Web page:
5. You know as well as I do that acceptance of equality is not fully ‘accepted’. And do I detect a ‘majority rules’ approach to morality in that framework? If 51% agree, then…??

    And again, what the heck does ‘intelligence’, ‘sentience’ and ’empathy’ have to do with a prescriptive principle (‘it is right/good to do ‘x’…’)?

    And I don’t want to accuse you of speciesism, but what are you on about when you talk of ‘individual deviants’ to our species? I know you well enough to know you would accept mentally challenged as humans, but that comment could be interpreted as implying they are a ‘deviant’?

    And again, you ask again the ‘what else’ question, but my main question here is to ask how (as reflected in the post) morality could be ‘fact based’ – I don’t think it (directly) can.

    Please don’t pretend for a moment that I’m suggesting ‘facts’ don’t matter. I think they do – but I don’t think they can found moral goals/principles.


  6. Bugger – I seem to have lost my last reply.

    Anyway, I don’t think we ever get 100% accetsnce kf anything. But it is not honest to deny a conclusion of moral logic purely because it gets majority support. This just ignites the logic and intelligence involved.

    We can arrive at mosk conclusions which just don’t have majority support and yet recognise them as correct. I’m my time I have seen that with our attitude towards women and homsexuals. Towards apartheid and segregation.

    We may yet see a breakdown in moral logic in the future as the behaviour if the “teabaggers” In the US demonstrates.

    But it us still possible to hold confidently to one’s moral conclusions while the rest of thecworld goes mad around one.

    I think the facts of our existence provide an excellent basis for our moral logic and explain why we can come to common concluions.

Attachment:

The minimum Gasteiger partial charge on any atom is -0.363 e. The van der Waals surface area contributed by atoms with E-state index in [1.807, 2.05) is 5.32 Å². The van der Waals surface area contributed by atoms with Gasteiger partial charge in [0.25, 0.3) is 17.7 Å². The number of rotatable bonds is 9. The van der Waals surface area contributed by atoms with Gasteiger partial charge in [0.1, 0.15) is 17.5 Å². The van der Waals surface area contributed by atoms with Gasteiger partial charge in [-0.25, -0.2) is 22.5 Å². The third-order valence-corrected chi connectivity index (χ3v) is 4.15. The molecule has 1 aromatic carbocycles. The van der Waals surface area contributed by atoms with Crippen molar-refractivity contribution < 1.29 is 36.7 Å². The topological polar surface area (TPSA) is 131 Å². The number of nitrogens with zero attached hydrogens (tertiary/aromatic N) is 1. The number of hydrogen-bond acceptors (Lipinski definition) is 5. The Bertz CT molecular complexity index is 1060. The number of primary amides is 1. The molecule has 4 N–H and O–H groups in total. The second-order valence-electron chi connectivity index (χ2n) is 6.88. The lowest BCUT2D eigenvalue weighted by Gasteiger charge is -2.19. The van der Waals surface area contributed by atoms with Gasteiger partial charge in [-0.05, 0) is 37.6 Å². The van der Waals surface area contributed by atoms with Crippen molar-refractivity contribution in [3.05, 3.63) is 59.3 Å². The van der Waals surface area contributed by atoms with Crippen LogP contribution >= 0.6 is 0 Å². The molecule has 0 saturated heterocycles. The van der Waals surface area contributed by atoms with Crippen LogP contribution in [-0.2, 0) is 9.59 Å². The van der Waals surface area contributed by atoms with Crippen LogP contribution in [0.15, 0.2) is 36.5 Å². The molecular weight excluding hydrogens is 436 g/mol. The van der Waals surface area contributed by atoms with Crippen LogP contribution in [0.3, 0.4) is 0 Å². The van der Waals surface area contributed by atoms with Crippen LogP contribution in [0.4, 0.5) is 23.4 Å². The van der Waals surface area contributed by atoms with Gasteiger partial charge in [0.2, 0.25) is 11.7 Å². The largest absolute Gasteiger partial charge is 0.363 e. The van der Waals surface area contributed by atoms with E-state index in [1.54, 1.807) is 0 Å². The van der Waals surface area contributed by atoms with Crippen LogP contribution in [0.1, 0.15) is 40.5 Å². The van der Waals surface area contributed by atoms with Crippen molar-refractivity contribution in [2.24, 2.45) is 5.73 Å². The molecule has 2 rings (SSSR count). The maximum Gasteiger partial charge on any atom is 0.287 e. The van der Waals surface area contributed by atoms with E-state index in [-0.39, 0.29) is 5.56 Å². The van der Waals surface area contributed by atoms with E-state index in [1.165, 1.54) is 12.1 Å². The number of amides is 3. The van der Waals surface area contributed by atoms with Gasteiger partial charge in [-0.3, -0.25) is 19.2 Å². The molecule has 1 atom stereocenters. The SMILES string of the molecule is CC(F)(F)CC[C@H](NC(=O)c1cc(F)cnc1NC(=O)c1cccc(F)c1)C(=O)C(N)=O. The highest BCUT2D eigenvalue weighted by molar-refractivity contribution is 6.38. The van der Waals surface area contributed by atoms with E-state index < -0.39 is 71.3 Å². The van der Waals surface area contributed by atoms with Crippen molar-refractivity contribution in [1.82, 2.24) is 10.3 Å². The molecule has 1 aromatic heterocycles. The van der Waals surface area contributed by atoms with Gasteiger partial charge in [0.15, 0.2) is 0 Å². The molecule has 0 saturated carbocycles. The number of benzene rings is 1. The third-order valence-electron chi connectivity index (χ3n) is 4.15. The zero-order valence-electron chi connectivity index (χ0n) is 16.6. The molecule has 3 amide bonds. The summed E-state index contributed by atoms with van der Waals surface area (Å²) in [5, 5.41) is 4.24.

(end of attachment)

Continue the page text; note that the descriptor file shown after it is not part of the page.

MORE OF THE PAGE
I repeat my question: how else do we, in the end, do it?


  7. Sorry about all the mistakes. iPods really aren’t ideal for this. Neither are my eyes and new crappy specs.

    Hope to make more sense when back on my PC.


  8. Ken,
    If you were to say that morality was entirely subjective, then we’d be having an entirely different conversation, and I’d be asking entirely different questions of you. But instead, you say that there is an ‘evidential’ and even ‘factual’ basis for moral conclusions.

    You’re still not answering my question (which relates most directly to your post) as to how “the facts of our existence” relate at all to morality. I think that last word is key to clarify. Correct me if I’m misrepresenting, but you seem to be referring to “morality” as the sum total of human moral intuitions/feelings/behaviour – in a vague and prescriptively-void way. Morality is about right action, however – what people ‘ought’ to do, not what they ‘do’ do. It is ‘prescriptive’, not ‘descriptive’.

    Facts are ‘decriptive’. They dont’ instruct, they only inform. Now indeed, we want our moral thinking, constructing, digging, discovering, etc. to be ‘informed’ by facts, to be sure. But there is a huge chasm between facts ‘informing’ our moral reflection and them ever being able to ‘form’ or serve as a basis for it.

    I want to be clear that you acknowledge this distinction – that we share at least this common understanding – before we talk about “how else” we do it.


  9. You are misrepresenting me. Clearly our moral intuitions are often judged wrong when we apply a fact based moral logic. That has happened, and still happens, with attitudes to “others” involving race, gender and sexual orientation.